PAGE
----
InViolet: In addition to being a published Playwright, you can add novelist and humor book author to your list of accomplishments! Tell us about “11,002 Things to be Miserable About” and “Dating the Devil.”
Lia: They’re amazing! Just kidding. (Kind of.) 11,002 Things to Be Miserable About is a humor book I co-wrote with my brother – there’s a book called 14,000 Things to Be Happy About, and we thought it’d be funny to do the opposite. We pitched the project to a few agents and publishers on a lark, and ended up getting a contract right away… and then we had to actually make a list of 11,002 things to be miserable about, so that was a depressing few months. But the book ended up doing really well – it’s sold over 35,000 copies worldwide at this point, and there are quite a few YouTube videos of emo teens doing readings of it (sometimes while lying in bathtubs pretending to slit their wrists).
After that book came out, I figured it wasn’t really that hard to get a book published (spoiler alert: not true), so I decided to write a novel. Dating the Devil is a chick lit spoof based on my experiences from my single days – a girl falls in love with the perfect guy, only to realize that he’s been keeping a very dark secret… he’s actually the human manifestation of Satan. She ends up deciding that it’s not necessarily a dealbreaker, and romance ensues. I had a great time writing it and it did end up getting published eventually, as well as being optioned and developed as a TV movie.
InViolet: This past summer you were a guest artist at The Last Frontier Theater Conference in Alaska. How was that experience?
Lia: Very intense and incredibly rewarding (see how I found another way to say amazing?) I attended the conference several times as a playwright back when I was in grad school, and it’s a crazy experience – two hundred playwrights and actors, plus thirty or so guest artists, convene on a tiny town in Alaska for a week of hearing and workshopping new plays and not sleeping (because the sun never goes down!) The conference is actually where I first met Erin back in 2008 (?), so it’s indirectly responsible for my entire association with InViolet! This was my first year as a guest artist/panelist, so I was responding to other writers’ plays, and it was a really lovely recognition of how far I’ve come in my career to be able to be on that side of things.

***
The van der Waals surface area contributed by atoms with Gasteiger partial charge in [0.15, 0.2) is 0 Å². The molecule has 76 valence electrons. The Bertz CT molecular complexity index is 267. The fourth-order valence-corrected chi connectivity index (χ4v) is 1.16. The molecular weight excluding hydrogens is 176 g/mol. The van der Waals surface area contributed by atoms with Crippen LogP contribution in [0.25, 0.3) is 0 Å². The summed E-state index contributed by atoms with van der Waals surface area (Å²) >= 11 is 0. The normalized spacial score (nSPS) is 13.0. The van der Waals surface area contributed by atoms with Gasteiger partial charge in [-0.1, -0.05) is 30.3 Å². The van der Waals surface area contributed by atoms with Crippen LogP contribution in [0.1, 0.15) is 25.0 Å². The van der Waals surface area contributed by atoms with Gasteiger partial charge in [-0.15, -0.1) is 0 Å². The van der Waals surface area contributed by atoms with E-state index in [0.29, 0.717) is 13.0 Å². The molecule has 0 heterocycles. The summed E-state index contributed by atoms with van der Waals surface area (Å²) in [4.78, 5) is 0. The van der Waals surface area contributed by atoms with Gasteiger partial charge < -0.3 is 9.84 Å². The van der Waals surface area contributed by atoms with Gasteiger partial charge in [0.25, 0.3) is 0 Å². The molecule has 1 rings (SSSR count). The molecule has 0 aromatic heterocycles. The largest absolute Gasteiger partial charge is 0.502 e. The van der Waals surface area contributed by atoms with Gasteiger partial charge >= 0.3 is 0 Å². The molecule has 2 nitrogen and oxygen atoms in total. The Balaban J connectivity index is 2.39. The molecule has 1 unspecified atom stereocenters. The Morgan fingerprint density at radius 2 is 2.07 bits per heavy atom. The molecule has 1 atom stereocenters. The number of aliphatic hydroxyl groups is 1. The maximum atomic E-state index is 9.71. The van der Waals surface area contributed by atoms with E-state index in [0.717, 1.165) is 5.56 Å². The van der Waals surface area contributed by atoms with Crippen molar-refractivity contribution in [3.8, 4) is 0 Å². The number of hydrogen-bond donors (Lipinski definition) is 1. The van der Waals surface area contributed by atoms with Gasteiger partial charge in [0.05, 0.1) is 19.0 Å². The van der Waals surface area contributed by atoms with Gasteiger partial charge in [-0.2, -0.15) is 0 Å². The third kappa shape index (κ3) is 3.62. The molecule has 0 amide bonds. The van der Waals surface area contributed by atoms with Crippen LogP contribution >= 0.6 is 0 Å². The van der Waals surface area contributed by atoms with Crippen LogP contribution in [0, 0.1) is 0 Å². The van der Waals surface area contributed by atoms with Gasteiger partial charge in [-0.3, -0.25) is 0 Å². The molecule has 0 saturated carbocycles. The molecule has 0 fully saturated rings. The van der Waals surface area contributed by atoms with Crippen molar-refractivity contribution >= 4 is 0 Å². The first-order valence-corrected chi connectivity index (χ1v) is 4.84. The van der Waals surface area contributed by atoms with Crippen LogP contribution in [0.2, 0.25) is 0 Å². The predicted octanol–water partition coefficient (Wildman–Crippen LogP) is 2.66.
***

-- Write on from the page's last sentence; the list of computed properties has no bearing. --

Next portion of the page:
InViolet: You’re very involved in the NJ theater scene. Why should folks see theater in the Garden State?
Lia: I feel so lucky to be a theater artist in New Jersey (I’m based in Hoboken), because it’s really the best of both worlds. You have access to the New York theater scene, and you also have access to one of the most vibrant regional theater scenes in the country. Apparently New Jersey has the third largest number of Dramatists Guild members in the country (behind only New York and California), and there are so many great-quality professional companies. I often see better theater in NJ than I do in the city.
InViolet: What’s next for you?
Lia: I have a couple of readings coming up through Writers Theatre of New Jersey this month (speaking of the New Jersey theater scene) – one of an older play and one of a brand new play that I haven’t heard in front of an audience yet. I also have a production coming up in a couple of months – my play THE GRAND TOUR, which I originally wrote for the Brooklyn Generator, won the New Jersey Playwrights Contest last year and is getting a developmental production this spring.
Personal Website: http://www.liaromeo.com/
Playscripts Page: https://www.playscripts.com/playwrights/bios/1682
Amazon Author Page: https://www.amazon.com/Lia-Romeo/e/B001JS7Z00/ref=dp_byline_cont_book_1
Project Y Page: www.projectytheatre.org